MHCO Pushes Back Portland Zoning Changes for MHCs

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Last month the cIty of Portland announced proposed changes for zoning of manufactured home communities within the city of Portland.  The policy driving these changes is to protect this particular type of affordable housing, by preventing MHC owners from closing their parks and converting them to other uses, including other uses currently allowed in the existing zoning district. In other words, the so-called "stability'' mentioned by the city, is achieved by preventing MHC owners from closing their parks and converting them to other uses. While it is true that park owners may apply for a zone change and comprehensive plan amendment if they want to close their park and convert it to another use, the same is true for any other owner of property anywhere else in the city, who wishes to establish a new use that is otherwise prohibited by the city's current zoning code and comprehensive plan. Therefore, the fact that an owner can apply for a zone change and comprehensive plan amendment if they wish to close their park and convert it to another use, does not negate the fact that under the propose MHC amendments, conversion to another use would be prohibited.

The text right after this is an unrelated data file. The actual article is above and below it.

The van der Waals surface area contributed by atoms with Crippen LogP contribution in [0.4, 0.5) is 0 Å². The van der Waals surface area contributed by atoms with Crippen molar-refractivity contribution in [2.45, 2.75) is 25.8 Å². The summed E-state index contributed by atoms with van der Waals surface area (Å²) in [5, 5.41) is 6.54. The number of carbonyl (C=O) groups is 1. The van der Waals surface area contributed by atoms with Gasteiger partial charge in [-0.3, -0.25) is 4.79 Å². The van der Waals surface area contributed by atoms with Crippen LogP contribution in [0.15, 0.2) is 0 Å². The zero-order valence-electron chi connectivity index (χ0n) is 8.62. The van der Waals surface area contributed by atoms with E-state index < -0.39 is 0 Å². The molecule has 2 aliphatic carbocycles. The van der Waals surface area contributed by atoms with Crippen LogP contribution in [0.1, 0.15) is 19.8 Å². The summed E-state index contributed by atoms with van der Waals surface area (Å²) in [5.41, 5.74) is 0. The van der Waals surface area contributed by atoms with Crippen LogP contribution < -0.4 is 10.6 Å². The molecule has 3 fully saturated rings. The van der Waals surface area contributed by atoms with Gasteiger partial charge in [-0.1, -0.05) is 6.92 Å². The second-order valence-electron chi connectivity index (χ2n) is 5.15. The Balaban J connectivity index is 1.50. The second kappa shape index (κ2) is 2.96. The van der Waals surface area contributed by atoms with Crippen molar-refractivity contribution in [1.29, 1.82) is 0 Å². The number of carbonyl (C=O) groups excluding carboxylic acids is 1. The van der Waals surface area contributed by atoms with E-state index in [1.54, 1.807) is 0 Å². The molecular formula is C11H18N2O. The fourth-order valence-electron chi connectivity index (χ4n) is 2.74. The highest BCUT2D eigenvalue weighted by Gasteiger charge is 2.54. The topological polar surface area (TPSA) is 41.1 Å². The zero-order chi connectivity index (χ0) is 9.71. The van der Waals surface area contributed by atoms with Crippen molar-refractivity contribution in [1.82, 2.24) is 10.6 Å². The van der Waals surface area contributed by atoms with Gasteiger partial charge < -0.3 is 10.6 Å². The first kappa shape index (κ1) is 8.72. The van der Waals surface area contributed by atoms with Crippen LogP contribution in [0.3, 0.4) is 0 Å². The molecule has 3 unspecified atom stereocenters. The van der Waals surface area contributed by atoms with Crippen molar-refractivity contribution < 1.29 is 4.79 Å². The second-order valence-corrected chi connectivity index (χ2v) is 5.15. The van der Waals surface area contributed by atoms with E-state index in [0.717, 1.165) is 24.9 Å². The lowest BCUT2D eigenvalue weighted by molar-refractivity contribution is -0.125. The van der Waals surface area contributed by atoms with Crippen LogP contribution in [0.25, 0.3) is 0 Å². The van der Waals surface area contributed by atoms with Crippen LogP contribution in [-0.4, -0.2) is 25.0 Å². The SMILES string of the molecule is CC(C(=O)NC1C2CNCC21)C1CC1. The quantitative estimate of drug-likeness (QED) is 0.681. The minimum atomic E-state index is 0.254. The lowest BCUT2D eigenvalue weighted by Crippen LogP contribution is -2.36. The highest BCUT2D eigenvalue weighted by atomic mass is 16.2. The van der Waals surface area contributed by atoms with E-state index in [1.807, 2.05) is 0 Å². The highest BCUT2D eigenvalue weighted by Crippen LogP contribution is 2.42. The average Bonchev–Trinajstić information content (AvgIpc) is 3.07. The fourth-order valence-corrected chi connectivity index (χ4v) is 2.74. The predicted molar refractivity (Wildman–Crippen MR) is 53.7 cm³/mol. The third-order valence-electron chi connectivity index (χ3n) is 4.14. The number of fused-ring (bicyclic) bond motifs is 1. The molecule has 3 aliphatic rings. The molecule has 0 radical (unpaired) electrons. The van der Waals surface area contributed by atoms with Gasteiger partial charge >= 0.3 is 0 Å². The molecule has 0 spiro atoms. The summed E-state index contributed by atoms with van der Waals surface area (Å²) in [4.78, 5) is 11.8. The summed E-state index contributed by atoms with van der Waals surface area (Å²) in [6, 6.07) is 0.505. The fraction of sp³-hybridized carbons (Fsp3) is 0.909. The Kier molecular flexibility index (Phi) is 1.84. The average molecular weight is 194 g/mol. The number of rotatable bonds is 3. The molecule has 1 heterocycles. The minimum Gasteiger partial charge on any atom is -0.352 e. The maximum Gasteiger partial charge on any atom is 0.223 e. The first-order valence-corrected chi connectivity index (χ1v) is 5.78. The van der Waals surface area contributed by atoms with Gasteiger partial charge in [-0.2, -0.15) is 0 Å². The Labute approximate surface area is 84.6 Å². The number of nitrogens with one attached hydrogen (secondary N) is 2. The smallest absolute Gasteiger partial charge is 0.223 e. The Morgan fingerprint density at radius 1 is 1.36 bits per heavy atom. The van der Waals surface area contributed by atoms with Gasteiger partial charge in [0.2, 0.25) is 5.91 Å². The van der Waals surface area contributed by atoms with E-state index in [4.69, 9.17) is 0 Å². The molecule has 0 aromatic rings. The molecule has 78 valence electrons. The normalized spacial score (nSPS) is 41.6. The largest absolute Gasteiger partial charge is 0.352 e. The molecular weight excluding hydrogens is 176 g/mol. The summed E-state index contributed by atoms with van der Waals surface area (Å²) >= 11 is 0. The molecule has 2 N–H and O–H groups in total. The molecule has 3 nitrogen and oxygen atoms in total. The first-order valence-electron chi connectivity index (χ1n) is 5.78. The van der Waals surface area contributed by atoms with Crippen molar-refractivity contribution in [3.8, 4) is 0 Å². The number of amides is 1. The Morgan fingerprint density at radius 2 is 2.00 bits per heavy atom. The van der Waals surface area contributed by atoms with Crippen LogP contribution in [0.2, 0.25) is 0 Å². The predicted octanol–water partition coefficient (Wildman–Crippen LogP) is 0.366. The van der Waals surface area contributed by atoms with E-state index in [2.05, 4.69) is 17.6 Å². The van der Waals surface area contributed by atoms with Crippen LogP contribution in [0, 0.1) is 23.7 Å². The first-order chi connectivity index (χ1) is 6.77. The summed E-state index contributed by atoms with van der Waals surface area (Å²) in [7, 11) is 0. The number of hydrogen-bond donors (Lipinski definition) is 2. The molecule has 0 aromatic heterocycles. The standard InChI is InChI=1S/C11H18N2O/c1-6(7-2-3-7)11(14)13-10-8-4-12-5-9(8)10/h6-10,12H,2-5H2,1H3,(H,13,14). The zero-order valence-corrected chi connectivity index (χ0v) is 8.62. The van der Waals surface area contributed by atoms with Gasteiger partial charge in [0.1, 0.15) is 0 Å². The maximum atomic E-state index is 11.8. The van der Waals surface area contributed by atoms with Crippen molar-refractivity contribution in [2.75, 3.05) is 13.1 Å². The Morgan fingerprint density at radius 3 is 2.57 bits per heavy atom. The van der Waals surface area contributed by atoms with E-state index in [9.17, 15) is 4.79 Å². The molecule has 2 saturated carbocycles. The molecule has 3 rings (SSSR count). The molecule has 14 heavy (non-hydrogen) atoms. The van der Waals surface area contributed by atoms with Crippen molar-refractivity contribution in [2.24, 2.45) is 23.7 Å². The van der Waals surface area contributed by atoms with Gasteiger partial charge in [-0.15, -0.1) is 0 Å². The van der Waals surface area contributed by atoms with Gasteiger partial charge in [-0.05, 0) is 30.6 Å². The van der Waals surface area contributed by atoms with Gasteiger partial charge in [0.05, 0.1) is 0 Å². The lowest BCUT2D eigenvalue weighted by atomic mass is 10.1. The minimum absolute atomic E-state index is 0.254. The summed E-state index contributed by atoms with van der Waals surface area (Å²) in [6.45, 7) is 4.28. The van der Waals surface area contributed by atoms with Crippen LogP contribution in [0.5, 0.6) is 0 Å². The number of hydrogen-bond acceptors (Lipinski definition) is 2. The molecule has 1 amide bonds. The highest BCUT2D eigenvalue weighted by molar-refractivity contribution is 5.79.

MHCO has retained attorneys Bill Miner and Phil Grillo at Davis Wright Tremaine to assist our efforts opposing Portland's latest attack on property rights.  MHCO is concerned that this ordinance impacts many MHC owners in Portland and has the potential of becoming a significant issue for all park owners in Oregon in next year's legislative session.  
MHCO has held several meetings with Portland officials and some progress appears to be possible, although it may be too early to be certain.  Our goal has been to keep current community owners whole - working on concepts that preserves the value of the property.  We will be working on this issue through the summer and will keep you up to date as we move forward.
One concept that we are working on is bonus density.  The basic concept is that where a MHC site is underdeveloped (meaning that the zoning would allow more units than currently exist on site) the city would allow owners a density bonus that can be transferred (i.e. sold)  to the owners of other residentially zoned properties in the area.   Broadly speaking, this concept is known in the planning world as Transfer of Development Rights (TDR).  Our density bonus concept would expand the basic TDR concept proposed by the city, to ensure that all MHC owners have a meaningful amount of density (i.e. dwelling units) that can be transfer (i.e. sold) to other residentially zoned properties.  Our concept would also expand the area (i.e. residentially zoned properties)  whether this bonus density could be transferred to, thereby expanding the market area and presumably increasing the value of the proposed bonus density.
MHCO would like to thank attorneys Bill Miner and Phil Grillo who have provided most of the back ground for this email and for their efforts on behalf of community owners. 
 
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